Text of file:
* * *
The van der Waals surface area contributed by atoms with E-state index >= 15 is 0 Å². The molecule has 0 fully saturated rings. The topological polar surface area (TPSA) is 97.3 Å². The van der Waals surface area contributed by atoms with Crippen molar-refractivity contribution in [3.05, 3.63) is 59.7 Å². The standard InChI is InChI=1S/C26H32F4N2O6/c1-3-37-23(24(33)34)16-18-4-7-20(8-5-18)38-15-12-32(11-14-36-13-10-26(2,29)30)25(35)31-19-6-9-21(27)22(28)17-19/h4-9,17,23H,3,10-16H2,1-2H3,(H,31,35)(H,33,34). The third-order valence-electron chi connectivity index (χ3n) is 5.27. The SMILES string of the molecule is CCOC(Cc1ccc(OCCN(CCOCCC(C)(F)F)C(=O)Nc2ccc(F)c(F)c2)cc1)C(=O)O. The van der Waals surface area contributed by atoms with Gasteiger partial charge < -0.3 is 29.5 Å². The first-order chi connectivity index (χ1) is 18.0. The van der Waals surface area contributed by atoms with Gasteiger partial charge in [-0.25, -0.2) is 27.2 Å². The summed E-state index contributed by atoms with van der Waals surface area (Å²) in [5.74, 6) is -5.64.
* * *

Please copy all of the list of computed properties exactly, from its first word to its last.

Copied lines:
The van der Waals surface area contributed by atoms with E-state index >= 15 is 0 Å². The molecule has 0 fully saturated rings. The topological polar surface area (TPSA) is 97.3 Å². The van der Waals surface area contributed by atoms with Crippen molar-refractivity contribution in [3.05, 3.63) is 59.7 Å². The standard InChI is InChI=1S/C26H32F4N2O6/c1-3-37-23(24(33)34)16-18-4-7-20(8-5-18)38-15-12-32(11-14-36-13-10-26(2,29)30)25(35)31-19-6-9-21(27)22(28)17-19/h4-9,17,23H,3,10-16H2,1-2H3,(H,31,35)(H,33,34). The third-order valence-electron chi connectivity index (χ3n) is 5.27. The SMILES string of the molecule is CCOC(Cc1ccc(OCCN(CCOCCC(C)(F)F)C(=O)Nc2ccc(F)c(F)c2)cc1)C(=O)O. The van der Waals surface area contributed by atoms with Gasteiger partial charge < -0.3 is 29.5 Å². The first-order chi connectivity index (χ1) is 18.0. The van der Waals surface area contributed by atoms with Gasteiger partial charge in [-0.25, -0.2) is 27.2 Å². The summed E-state index contributed by atoms with van der Waals surface area (Å²) in [5.74, 6) is -5.64.